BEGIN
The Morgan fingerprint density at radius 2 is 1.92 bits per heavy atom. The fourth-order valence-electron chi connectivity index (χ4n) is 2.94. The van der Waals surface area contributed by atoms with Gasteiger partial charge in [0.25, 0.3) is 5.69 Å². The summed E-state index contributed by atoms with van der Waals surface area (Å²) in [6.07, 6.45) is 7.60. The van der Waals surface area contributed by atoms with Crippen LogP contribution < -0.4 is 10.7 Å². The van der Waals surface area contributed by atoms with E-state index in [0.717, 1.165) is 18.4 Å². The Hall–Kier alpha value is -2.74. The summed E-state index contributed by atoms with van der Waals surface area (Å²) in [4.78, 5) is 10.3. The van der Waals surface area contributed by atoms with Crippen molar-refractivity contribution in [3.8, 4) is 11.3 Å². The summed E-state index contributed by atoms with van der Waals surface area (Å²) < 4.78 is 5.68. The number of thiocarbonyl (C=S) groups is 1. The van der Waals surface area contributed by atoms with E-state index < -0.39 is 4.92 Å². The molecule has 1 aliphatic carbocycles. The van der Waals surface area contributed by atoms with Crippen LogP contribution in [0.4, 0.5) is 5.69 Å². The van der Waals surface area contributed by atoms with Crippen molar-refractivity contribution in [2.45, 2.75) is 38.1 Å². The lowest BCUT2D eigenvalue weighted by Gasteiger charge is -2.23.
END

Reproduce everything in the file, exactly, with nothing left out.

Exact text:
The Morgan fingerprint density at radius 2 is 1.92 bits per heavy atom. The fourth-order valence-electron chi connectivity index (χ4n) is 2.94. The van der Waals surface area contributed by atoms with Gasteiger partial charge in [0.25, 0.3) is 5.69 Å². The summed E-state index contributed by atoms with van der Waals surface area (Å²) in [6.07, 6.45) is 7.60. The van der Waals surface area contributed by atoms with Crippen LogP contribution < -0.4 is 10.7 Å². The van der Waals surface area contributed by atoms with E-state index in [0.717, 1.165) is 18.4 Å². The Hall–Kier alpha value is -2.74. The summed E-state index contributed by atoms with van der Waals surface area (Å²) in [4.78, 5) is 10.3. The van der Waals surface area contributed by atoms with Crippen molar-refractivity contribution in [3.8, 4) is 11.3 Å². The summed E-state index contributed by atoms with van der Waals surface area (Å²) < 4.78 is 5.68. The number of thiocarbonyl (C=S) groups is 1. The van der Waals surface area contributed by atoms with E-state index < -0.39 is 4.92 Å². The molecule has 1 aliphatic carbocycles. The van der Waals surface area contributed by atoms with Crippen LogP contribution in [0.4, 0.5) is 5.69 Å². The van der Waals surface area contributed by atoms with Crippen molar-refractivity contribution in [2.45, 2.75) is 38.1 Å². The lowest BCUT2D eigenvalue weighted by Gasteiger charge is -2.23.